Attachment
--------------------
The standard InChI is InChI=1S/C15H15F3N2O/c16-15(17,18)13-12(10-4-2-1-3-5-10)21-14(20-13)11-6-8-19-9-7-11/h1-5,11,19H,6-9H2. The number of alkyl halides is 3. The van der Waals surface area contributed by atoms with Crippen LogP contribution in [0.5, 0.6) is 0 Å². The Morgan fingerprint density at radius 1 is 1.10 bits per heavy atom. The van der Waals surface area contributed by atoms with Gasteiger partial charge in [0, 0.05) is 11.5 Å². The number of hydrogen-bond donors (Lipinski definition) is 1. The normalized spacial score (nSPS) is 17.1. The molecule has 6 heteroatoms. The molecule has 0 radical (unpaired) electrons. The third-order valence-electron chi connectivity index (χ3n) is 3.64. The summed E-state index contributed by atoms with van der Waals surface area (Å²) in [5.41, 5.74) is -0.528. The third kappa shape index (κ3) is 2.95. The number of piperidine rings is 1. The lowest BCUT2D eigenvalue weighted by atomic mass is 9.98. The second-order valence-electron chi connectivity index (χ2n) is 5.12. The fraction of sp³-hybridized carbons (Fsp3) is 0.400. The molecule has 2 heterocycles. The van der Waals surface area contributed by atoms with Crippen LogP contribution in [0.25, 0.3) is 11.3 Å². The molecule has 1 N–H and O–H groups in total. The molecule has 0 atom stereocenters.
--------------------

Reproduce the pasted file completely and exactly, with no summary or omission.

The standard InChI is InChI=1S/C15H15F3N2O/c16-15(17,18)13-12(10-4-2-1-3-5-10)21-14(20-13)11-6-8-19-9-7-11/h1-5,11,19H,6-9H2. The number of alkyl halides is 3. The van der Waals surface area contributed by atoms with Crippen LogP contribution in [0.5, 0.6) is 0 Å². The Morgan fingerprint density at radius 1 is 1.10 bits per heavy atom. The van der Waals surface area contributed by atoms with Gasteiger partial charge in [0, 0.05) is 11.5 Å². The number of hydrogen-bond donors (Lipinski definition) is 1. The normalized spacial score (nSPS) is 17.1. The molecule has 6 heteroatoms. The molecule has 0 radical (unpaired) electrons. The third-order valence-electron chi connectivity index (χ3n) is 3.64. The summed E-state index contributed by atoms with van der Waals surface area (Å²) in [5.41, 5.74) is -0.528. The third kappa shape index (κ3) is 2.95. The number of piperidine rings is 1. The lowest BCUT2D eigenvalue weighted by atomic mass is 9.98. The second-order valence-electron chi connectivity index (χ2n) is 5.12. The fraction of sp³-hybridized carbons (Fsp3) is 0.400. The molecule has 2 heterocycles. The van der Waals surface area contributed by atoms with Crippen LogP contribution in [0.25, 0.3) is 11.3 Å². The molecule has 1 N–H and O–H groups in total. The molecule has 0 atom stereocenters.